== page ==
With 16 inches of new snow at upper elevations in the northern Sawtooths and gusty winds, wind slabs were common and touchy on upper elevation ridgelines. While these were generally small, I would not have felt comfortable traveling in any steep, alpine terrain. Sheltered, mid-elevation slopes had better stability. There is a lot of snow hanging on steep slopes—I would expect significant wet slide issues when the sun comes out.
Storm totals ranged from around 10cm at the valley bottom, to 25cm at the hut elevation (around 8000'), to 40cm+ above 8500'. Snow was right side up and low density at the surface. There was some evidence of afternoon sun from Tuesday, as there was a moist layer in the middle of the storm snow on solar slopes.
Had a brief sunny period in the morning, but that quickly gave way to intermittent squally weather the rest of the day. There were brief periods of S1-2 snowfall, with perhaps 2-3cm of accumulation through the day. While the winds were MOD on average, they frequently gusted higher and were moving significant amounts of snow. Temps were cool to cold up high, with wind and driving snowfall I was bundled up at times.
Skiers Summit ridgeline (KB's, Marshall Slide)
|4 of these slides were triggered by ski cuts, one was remotely triggered (barely) from a ridgeline while stomping around on the ascent. They were relatively thin and needed a slope around 40*. Once started, they ran fast in the low density snow and entrained additional snow.|
Also saw a number of small loose snow avalanches on slopes approaching 45 degrees. These were on shady slopes so suspect they were dry loose that ran at the end of the storm.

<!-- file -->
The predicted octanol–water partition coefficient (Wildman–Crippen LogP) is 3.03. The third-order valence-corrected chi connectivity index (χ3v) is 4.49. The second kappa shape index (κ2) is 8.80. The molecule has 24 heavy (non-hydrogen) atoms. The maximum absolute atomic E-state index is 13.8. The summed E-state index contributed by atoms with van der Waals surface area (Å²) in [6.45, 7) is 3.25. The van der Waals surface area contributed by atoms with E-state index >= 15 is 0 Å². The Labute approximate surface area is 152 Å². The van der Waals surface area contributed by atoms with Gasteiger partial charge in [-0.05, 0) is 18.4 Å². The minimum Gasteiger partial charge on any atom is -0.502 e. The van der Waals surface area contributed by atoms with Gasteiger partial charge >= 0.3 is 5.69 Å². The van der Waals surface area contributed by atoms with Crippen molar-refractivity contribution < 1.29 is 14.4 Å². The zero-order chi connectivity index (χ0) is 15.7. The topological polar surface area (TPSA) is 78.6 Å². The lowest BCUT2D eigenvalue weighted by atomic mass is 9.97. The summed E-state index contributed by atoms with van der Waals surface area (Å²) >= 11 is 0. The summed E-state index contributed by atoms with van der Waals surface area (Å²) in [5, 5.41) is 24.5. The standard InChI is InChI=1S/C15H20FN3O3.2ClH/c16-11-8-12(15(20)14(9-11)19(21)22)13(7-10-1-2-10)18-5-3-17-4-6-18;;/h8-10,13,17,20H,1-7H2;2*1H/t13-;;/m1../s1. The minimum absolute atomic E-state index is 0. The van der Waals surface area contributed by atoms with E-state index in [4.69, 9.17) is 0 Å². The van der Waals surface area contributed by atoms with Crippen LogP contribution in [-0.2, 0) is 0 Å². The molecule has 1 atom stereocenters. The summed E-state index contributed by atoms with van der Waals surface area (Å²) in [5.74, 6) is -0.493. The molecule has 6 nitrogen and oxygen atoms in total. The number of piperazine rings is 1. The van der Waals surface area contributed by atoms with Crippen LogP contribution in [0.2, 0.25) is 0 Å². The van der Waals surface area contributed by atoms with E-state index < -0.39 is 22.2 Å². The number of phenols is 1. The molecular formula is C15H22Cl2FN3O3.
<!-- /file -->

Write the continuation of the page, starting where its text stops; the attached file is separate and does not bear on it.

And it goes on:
As mentioned in the weather section, the HST on solar slopes had a moist layer in the middle—so they likely took some brief sun at some point on Tuesday. This made for funky ski conditions on anything more solar than E. HST seemed well bonded to underlying crusts, which were frozen from the valley floor on up.
@8700', ENE (see photo): Storm snow sat atop a soft crust-facet-hard crust sandwich (3/14 layer, consisting of some dirty snow). I had one ECTN and an ECTP16 breaking in the facets between the crusts. This layering looked a bit concerning, but there didn't seem to be enough slab/load. Wasn't able to find a safe location for a more due-N aspect pit.
Layer Depth/Date: 20-40cm/today
Touch, fresh wind slabs at upper elevations. I found them primarily on N and NE lee ridgelines, but would expect a more widespread distribution in the alpine.
I made conservative choices due to solo travel and being extra careful due to COVID. I would not have felt comfortable in steep, alpine terrain regardless given the wind slab problem and new snow.Close